Scientific Achievements During 2020: An Unforgettable Year of Progress in the NCI Division of Cancer Prevention


Date Posted, by Philip E. Castle, Ph.D., M.P.H.

DCP Director Philip E. Castle, Ph.D., M.P.H.

As this unforgettable year of 2020 comes to an end, I am reaching the milestone of my first 6 months as Director of the NCI Division of Cancer Prevention (DCP). It has been a whirlwind of virtual meetings and introductions. I remain humbled and honored by this opportunity to serve and to rejoin DCP with its rich history of leading cancer prevention science in the U.S. and globally.

DCP sponsors and directs groundbreaking, rigorous, collaborative research to revolutionize and accelerate prevention of cancer and its consequences. I am in awe of the breadth and depth of the division's portfolio and excited to move forward our shared agenda in 2021. As cancer prevention researchers, our goal is to keep those who are healthy, healthy. Successful prevention is the absence of a cancer diagnosis, which is hard to see but critical to achieve. The best cancer is the cancer that never happens.

DCP exceeded expectations for this unprecedented year, and kept research momentum intact despite some unique challenges. All DCP supported researchers can be proud of the work they did in 2020 even with so many SARS-CoV-2 hurdles in their way. I especially want to thank the thousands of people who joined and continued participating in clinical trials.

Here are just a few of the achievements from this year:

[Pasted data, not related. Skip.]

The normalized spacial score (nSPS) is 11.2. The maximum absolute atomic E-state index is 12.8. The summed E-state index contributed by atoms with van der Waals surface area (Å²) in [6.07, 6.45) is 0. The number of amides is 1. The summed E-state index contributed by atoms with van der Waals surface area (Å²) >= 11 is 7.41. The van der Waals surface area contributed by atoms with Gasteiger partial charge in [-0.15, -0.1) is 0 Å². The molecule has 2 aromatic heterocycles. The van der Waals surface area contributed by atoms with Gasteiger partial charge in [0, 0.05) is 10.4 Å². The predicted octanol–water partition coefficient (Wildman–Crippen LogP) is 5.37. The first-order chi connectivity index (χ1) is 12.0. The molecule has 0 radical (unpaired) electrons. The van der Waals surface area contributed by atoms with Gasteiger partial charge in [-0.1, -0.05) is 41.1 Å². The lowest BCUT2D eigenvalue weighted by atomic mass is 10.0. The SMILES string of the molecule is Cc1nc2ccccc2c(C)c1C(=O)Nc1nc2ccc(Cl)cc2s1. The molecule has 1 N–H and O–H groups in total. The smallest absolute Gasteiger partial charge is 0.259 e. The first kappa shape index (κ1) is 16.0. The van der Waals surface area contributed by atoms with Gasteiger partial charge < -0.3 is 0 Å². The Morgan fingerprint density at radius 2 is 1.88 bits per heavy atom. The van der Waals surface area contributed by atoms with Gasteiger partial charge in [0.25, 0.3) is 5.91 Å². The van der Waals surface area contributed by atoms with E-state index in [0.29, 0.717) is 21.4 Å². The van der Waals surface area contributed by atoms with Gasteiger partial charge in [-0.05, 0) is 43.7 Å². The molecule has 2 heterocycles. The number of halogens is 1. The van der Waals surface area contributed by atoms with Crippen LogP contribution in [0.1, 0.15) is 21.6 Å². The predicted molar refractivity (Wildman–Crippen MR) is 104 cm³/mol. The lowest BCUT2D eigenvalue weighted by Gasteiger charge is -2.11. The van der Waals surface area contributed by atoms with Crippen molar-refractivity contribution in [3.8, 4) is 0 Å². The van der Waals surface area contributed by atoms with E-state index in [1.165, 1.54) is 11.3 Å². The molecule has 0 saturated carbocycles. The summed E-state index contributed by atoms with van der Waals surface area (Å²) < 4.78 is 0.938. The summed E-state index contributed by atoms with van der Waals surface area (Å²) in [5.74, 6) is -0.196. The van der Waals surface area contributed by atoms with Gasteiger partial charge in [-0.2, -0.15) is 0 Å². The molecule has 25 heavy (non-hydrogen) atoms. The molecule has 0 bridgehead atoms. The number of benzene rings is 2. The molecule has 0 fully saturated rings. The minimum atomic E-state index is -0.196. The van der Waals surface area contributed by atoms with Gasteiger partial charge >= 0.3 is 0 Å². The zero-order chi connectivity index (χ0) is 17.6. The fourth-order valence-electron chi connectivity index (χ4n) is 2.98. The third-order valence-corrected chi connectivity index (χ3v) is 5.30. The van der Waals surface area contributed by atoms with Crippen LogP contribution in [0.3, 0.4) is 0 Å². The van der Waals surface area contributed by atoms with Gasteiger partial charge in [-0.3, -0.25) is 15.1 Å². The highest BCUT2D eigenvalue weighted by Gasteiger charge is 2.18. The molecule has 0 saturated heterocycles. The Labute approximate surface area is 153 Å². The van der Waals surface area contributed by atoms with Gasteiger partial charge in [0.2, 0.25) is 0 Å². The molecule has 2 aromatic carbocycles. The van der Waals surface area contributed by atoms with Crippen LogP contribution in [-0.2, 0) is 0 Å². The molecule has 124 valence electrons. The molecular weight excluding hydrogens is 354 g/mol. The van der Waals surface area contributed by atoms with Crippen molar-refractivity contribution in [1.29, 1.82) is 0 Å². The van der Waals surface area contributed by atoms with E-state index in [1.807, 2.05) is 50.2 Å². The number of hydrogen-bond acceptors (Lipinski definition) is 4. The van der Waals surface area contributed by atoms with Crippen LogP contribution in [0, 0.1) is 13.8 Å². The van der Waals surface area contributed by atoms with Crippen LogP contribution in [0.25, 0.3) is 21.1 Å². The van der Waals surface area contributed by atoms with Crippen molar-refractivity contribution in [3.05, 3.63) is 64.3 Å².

• The Early Detection Research Network investigators participated in the development and testing of CancerSEEK, a test of eight proteins and gene mutations in circulating DNA in the blood. The test screens for eight common cancer types that account for more than 60 percent of cancer death in the U.S., and five of these cancers have no screening tests at all. The test received Food and Drug Administration Breakthrough Device designation.
  • Stylized image of dropping liquid into test tubes.
    The Cancer Prevention Clinical Trials Network (CP-CTNet), under a new cooperative agreement, was fully constituted and began development of several Phase 0-I-II clinical trials evaluating strategies to prevent cancer. The network has five main academic centers with many affiliated organizations. Each center will design and perform studies that bridge the gap between the preclinical agent development process and Phase II definitive cancer prevention clinical trial. The first patients have been successfully enrolled in CP-CTNet trials already.
  • The United States-Latin American-Caribbean HIV/HPV-Cancer Prevention Clinical Trials Network (ULACNet) began this year as an international collaborative research network to bring investigators and institutions in the U.S. and counterparts in low- and middle-income Latin American countries to focus on prevention of Human Papillomavirus (HPV)-related cancers in people living with HIV.
  • Patient's with the condition known as Barrett's esophagus (BE) are at increased risk of developing esophageal cancer, a highly deadly disease. In response to a Provocative Question funding opportunity, researchers achieved better understanding of the critical genomic mechanisms that lead to progression of BE to esophageal adenocarcinoma (EAC). They found that the protein CDKN2A/p16 IHC was less expressed in those who went on to develop cancer. This supports previous genomic data and suggests that alterations in these proteins may serve as biomarkers of increased risk of esophageal cancer.